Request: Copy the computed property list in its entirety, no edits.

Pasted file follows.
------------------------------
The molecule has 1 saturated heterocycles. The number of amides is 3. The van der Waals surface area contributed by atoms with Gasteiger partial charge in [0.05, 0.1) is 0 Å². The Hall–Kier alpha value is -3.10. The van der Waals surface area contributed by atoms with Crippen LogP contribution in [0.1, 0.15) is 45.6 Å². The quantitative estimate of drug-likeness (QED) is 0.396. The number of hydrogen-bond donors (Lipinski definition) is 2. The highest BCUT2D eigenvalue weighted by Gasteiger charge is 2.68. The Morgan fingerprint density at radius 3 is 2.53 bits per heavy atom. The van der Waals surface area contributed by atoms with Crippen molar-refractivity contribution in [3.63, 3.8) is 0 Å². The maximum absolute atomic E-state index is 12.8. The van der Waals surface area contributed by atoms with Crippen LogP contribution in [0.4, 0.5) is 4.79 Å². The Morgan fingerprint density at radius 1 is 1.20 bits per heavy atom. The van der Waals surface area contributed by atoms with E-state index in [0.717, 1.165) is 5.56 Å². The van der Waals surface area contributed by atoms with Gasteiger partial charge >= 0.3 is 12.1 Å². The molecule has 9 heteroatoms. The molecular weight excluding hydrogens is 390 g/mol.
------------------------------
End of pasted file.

The molecule has 1 saturated heterocycles. The number of amides is 3. The van der Waals surface area contributed by atoms with Gasteiger partial charge in [0.05, 0.1) is 0 Å². The Hall–Kier alpha value is -3.10. The van der Waals surface area contributed by atoms with Crippen LogP contribution in [0.1, 0.15) is 45.6 Å². The quantitative estimate of drug-likeness (QED) is 0.396. The number of hydrogen-bond donors (Lipinski definition) is 2. The highest BCUT2D eigenvalue weighted by Gasteiger charge is 2.68. The Morgan fingerprint density at radius 3 is 2.53 bits per heavy atom. The van der Waals surface area contributed by atoms with Crippen molar-refractivity contribution in [3.63, 3.8) is 0 Å². The maximum absolute atomic E-state index is 12.8. The van der Waals surface area contributed by atoms with Crippen LogP contribution in [0.4, 0.5) is 4.79 Å². The Morgan fingerprint density at radius 1 is 1.20 bits per heavy atom. The van der Waals surface area contributed by atoms with E-state index in [0.717, 1.165) is 5.56 Å². The van der Waals surface area contributed by atoms with Gasteiger partial charge >= 0.3 is 12.1 Å². The molecule has 9 heteroatoms. The molecular weight excluding hydrogens is 390 g/mol.